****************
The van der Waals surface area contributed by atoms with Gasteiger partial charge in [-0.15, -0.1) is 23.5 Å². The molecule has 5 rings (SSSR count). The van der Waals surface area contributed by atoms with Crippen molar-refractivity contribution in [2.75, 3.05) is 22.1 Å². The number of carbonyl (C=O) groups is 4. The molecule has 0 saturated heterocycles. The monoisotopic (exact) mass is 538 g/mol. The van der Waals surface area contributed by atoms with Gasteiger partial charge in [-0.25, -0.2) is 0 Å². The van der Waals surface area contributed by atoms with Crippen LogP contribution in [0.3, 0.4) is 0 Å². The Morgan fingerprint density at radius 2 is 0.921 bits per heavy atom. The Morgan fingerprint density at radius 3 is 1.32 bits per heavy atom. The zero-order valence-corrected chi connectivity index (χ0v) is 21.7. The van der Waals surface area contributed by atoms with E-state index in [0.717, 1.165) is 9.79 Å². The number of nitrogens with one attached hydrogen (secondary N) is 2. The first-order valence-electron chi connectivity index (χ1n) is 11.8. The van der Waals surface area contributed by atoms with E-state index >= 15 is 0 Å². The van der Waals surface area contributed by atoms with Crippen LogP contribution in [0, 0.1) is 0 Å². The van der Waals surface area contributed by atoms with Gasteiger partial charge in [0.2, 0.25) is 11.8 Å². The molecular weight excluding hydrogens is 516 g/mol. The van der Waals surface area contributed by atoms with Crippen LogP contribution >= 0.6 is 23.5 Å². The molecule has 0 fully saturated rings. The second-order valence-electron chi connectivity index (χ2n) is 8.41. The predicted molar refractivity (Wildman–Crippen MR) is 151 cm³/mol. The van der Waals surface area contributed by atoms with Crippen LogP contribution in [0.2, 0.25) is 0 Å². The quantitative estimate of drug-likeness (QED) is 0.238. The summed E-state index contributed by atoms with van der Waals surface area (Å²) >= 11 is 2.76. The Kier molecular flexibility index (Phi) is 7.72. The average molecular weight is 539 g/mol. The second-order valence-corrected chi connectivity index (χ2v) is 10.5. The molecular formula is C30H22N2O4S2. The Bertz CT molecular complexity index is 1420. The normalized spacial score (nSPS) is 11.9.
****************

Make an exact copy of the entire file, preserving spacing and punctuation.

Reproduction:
The van der Waals surface area contributed by atoms with Gasteiger partial charge in [-0.15, -0.1) is 23.5 Å². The molecule has 5 rings (SSSR count). The van der Waals surface area contributed by atoms with Crippen molar-refractivity contribution in [2.75, 3.05) is 22.1 Å². The number of carbonyl (C=O) groups is 4. The molecule has 0 saturated heterocycles. The monoisotopic (exact) mass is 538 g/mol. The van der Waals surface area contributed by atoms with Gasteiger partial charge in [-0.25, -0.2) is 0 Å². The van der Waals surface area contributed by atoms with Crippen LogP contribution in [0.3, 0.4) is 0 Å². The Morgan fingerprint density at radius 2 is 0.921 bits per heavy atom. The Morgan fingerprint density at radius 3 is 1.32 bits per heavy atom. The zero-order valence-corrected chi connectivity index (χ0v) is 21.7. The van der Waals surface area contributed by atoms with E-state index in [0.717, 1.165) is 9.79 Å². The number of nitrogens with one attached hydrogen (secondary N) is 2. The first-order valence-electron chi connectivity index (χ1n) is 11.8. The van der Waals surface area contributed by atoms with E-state index >= 15 is 0 Å². The van der Waals surface area contributed by atoms with Crippen LogP contribution in [0, 0.1) is 0 Å². The van der Waals surface area contributed by atoms with Gasteiger partial charge in [0.2, 0.25) is 11.8 Å². The molecular weight excluding hydrogens is 516 g/mol. The van der Waals surface area contributed by atoms with Crippen LogP contribution >= 0.6 is 23.5 Å². The molecule has 0 fully saturated rings. The second-order valence-electron chi connectivity index (χ2n) is 8.41. The predicted molar refractivity (Wildman–Crippen MR) is 151 cm³/mol. The van der Waals surface area contributed by atoms with Crippen LogP contribution in [0.2, 0.25) is 0 Å². The quantitative estimate of drug-likeness (QED) is 0.238. The summed E-state index contributed by atoms with van der Waals surface area (Å²) >= 11 is 2.76. The Kier molecular flexibility index (Phi) is 7.72. The average molecular weight is 539 g/mol. The second-order valence-corrected chi connectivity index (χ2v) is 10.5. The molecular formula is C30H22N2O4S2. The Bertz CT molecular complexity index is 1420. The normalized spacial score (nSPS) is 11.9.